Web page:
Material and Methods


Twelve Dongxiang blue-shelled chickens and 12 Dongxiang brown-shelled chickens were slaughtered 3-5 h prior to laying. Livers and spleens were collected and immediately stored in liquid nitrogen for further analysis. All chickens were provided by a local breed protection farm in DongXiang town, JiangXi province, China.

RNA isolation, reverse transcription and real-time PCR

Total RNA was extracted with TRIzol reagent (TianGen Corp., Beijing, China). Two micrograms of total RNA was reverse transcribed into cDNA in a volume of 25 µL consisting of 0.5 µg of oligo(dT)15 primer, 5 µL of 5×first-strand buffer, 5 µL of 10 mM dNTP, 25 U of ribonuclease inhibitor, 200 U of M-MLV reverse transcriptase (Promega, Fitchburg, WI, USA) and RNase-free water to final volume of 25µL.

Real-time PCR was done in an ABI PRISM 7900 instrument (Applied Biosystems Corp., Foster, CA, USA). cDNA (1 µL) was amplified in 20 µL according to the RealMasterMix (SYBR Green I) protocol (Tiangen Corp.). Samples were assayed in triplicate and the data were analyzed by the method (Livak and Schmittgen, 2001). GAPDH was used as an endogenous reference to normalize the amount of cDNA used in the PCR and brown-shelled chickens were used as the calibrator. The amount of HMOX1 transcripts, normalized to GAPDH and relative to the calibrator, was given by. The HMOX1 forward and reverse primers were 5'-ATCGCATGAAAACAGTCCAG-3' and 5'-CAAATAAGCCCACGGCGAC-3', respectively, and the GAPDH forward and reverse primers were 5'-ATACACAGAGGACCAGGTTG-3' and 5'-AAACTCATTGTCATACCAGG-3', respectively.

Western blotting

Total protein was extracted from individual frozen liver and spleen samples using 500 µL of lysis buffer consisting of 7 M urea, 2 M thiourea, 60 mM dithiothreitol (DTT) and 4% 3-[(3-cholamidopropyl)-dimethylammonio]-propane-sulfonate (CHAPS). Protein from three individuals was pooled into a sample (with four pools or groups per eggshell color). Protein concentration was determined using a Bradford dye-binding protein assay kit (Jiancheng Bioengineering Institute, NanJing, China). Twenty micrograms of total protein were separated by SDS-PAGE on 10% gels followed by a transfer to a nitrocellulose membrane (0.45 µm) at 100 V for 1 h 20 min. The membrane was subsequently incubated in blocking buffer (3% BSA and 0.1% Tween 20) for 1 h at 37 ºC and then for 1 h at 37 ºC in blocking buffer containing rabbit anti-HO-1 antibody (dilution 1:200, Biosynthesis Biotechnology Co., Beijing, China) and β-actin antibody (dilution 1:2000, Biosynthesis Biotechnology Co.). After three washes in TBST (10 mM Tris-HCl, pH 8.0; 150 mM NaCl; 0.1% Tween 20) for 10 min each, the membrane was exposed to horseradish peroxidase-conjugated secondary antibodies at 37 ºC for 1 h. After three washes in TBST, the bands were visualized by exposing the membrane to diaminobenzidine (DAB) for 3-5 min.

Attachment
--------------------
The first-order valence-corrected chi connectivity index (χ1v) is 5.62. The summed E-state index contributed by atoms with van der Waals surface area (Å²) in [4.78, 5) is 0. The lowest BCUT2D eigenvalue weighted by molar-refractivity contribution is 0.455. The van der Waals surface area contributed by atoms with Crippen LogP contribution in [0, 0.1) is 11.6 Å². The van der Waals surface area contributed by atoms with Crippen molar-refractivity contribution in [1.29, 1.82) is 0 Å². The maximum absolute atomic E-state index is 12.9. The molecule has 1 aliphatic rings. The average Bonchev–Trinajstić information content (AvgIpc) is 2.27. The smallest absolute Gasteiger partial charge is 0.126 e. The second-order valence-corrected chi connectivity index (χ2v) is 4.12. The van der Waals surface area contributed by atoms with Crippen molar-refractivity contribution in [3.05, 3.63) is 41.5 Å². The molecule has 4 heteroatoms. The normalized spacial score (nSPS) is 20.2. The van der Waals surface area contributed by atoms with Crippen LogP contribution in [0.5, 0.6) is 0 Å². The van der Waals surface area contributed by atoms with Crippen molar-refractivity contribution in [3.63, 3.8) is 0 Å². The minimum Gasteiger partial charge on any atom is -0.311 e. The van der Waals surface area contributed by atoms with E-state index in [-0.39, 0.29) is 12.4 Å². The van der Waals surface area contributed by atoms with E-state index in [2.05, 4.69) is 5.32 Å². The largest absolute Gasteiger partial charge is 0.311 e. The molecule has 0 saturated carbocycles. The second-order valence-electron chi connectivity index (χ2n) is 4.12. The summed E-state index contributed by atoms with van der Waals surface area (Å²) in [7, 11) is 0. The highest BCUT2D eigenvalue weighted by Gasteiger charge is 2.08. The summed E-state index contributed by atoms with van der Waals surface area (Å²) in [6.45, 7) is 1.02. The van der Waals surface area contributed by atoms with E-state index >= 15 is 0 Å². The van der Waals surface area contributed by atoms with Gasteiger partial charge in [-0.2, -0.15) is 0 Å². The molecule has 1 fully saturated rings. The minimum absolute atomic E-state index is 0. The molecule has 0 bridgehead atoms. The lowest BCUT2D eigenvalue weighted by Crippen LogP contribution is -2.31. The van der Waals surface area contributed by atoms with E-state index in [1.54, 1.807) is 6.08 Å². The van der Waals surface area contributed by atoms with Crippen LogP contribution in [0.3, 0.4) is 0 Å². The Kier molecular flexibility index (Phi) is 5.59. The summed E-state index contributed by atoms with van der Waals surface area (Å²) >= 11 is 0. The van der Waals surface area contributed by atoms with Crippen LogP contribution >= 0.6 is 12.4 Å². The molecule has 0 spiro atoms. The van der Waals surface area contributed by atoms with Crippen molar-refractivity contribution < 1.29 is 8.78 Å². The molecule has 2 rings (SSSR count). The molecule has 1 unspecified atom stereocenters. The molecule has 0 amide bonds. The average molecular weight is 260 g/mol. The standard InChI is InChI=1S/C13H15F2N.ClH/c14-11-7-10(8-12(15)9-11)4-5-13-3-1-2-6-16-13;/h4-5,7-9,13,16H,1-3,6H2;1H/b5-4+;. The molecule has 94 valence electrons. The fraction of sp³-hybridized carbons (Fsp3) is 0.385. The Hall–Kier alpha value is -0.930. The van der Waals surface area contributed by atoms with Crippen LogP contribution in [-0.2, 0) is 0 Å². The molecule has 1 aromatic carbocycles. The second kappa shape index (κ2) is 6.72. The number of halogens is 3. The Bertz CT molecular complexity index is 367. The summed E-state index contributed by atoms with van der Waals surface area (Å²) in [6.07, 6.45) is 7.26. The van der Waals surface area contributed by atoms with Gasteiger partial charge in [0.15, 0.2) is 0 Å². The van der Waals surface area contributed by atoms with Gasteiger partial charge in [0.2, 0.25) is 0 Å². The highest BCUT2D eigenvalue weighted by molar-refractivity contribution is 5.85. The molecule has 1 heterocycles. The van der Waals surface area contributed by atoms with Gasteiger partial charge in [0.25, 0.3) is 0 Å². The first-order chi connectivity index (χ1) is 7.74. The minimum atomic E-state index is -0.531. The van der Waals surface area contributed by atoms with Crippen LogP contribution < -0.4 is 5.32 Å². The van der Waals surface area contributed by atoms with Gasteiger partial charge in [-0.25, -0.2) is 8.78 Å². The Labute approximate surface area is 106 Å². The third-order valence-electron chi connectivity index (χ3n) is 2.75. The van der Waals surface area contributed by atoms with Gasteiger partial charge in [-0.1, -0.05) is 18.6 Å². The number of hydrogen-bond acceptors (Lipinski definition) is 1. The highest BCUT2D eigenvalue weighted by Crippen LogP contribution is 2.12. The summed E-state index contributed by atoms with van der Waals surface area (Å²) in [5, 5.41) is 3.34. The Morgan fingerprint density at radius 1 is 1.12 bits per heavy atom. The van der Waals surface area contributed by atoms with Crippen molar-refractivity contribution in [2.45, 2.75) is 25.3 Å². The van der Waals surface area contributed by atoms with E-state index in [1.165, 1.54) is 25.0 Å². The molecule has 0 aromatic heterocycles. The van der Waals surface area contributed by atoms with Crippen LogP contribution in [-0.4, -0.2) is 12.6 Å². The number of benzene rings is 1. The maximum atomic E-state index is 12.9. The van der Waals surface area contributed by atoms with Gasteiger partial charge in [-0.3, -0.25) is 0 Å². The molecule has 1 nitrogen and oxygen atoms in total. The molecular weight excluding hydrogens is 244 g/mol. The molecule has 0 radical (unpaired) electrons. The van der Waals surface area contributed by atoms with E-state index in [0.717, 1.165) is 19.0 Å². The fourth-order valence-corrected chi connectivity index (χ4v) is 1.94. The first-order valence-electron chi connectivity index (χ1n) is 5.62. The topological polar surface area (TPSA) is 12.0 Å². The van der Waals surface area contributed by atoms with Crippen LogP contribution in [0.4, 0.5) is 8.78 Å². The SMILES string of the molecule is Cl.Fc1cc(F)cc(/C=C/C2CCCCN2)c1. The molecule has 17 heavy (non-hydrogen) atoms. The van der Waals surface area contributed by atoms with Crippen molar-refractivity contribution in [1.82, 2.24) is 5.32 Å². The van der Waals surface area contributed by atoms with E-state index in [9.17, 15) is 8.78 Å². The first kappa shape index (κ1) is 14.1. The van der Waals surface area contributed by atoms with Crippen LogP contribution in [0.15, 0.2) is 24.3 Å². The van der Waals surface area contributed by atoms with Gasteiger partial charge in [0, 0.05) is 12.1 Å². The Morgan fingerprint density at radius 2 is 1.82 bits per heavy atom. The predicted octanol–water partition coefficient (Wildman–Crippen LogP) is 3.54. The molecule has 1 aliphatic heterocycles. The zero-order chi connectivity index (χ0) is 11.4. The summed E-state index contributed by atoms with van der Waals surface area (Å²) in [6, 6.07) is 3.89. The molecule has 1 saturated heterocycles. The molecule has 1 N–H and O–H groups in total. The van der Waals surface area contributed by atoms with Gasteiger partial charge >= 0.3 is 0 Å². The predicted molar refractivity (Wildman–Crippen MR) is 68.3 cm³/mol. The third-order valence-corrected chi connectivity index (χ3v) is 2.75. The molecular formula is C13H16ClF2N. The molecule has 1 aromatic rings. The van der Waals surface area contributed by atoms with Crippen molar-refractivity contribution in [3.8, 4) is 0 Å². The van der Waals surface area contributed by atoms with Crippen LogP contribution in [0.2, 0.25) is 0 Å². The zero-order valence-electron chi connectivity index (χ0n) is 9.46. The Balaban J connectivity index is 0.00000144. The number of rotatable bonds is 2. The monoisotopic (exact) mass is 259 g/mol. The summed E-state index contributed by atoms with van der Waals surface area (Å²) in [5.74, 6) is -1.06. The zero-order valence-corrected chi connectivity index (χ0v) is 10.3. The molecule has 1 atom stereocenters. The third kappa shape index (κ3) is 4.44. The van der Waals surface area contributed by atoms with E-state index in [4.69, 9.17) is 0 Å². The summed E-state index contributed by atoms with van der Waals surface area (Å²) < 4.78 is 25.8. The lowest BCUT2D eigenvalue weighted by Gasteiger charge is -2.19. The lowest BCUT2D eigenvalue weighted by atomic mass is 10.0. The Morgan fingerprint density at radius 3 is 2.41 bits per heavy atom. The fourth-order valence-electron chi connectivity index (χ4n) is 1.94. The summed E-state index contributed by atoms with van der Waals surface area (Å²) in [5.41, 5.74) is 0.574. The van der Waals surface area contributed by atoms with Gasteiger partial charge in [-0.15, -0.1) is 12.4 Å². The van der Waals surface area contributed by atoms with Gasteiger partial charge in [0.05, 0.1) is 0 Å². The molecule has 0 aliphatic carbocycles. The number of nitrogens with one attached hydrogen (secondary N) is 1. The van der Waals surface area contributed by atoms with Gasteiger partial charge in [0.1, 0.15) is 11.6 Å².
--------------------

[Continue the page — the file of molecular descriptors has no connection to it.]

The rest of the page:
HO activity assay

HO activity in liver and spleen was evaluated spectrophotometrically by measuring bilirubin formation (McCoubrey, 1999). Briefly, 15 µL of fresh microsomes (protein concentration: 8 mg/ml) was added to a reaction mixture containing 6 µL of 2.75 mM NADPH (substituted by HO assay buffer in the reference tube), 10 µL of procine kidney cytosolic fraction as a source of biliverdin reductase (0.9 U total), 26 µL of HO assay buffer and 9 µL of 1 mM hemin (substrate). The samples and reference tubes were incubated for 20 min at 37 ºC in the dark with constant shaking. The reaction was stopped by placing the tubes in an ice bath. The solution in the reference tube was used as blank in the spectrophotometer (NanoDrop 1000, Thermo Fisher Scientific Inc.) readings done between 410 nm and 610 nm. The difference in absorption between 470 nm and 530 nm was determined and the concentration of bilirubin was calculated using an extinction coefficient of 40 mM-1 cm-1. One unit of HO activity was defined as the production of 1 nmol of bilirubin/h.

Statistical analysis

The results were expressed as the mean ± SEM. Statistical comparisons were done using Student´s t-test with a value of p<0.05 indicating significance. All data analyses were done using the statistical software package SAS v.8.2.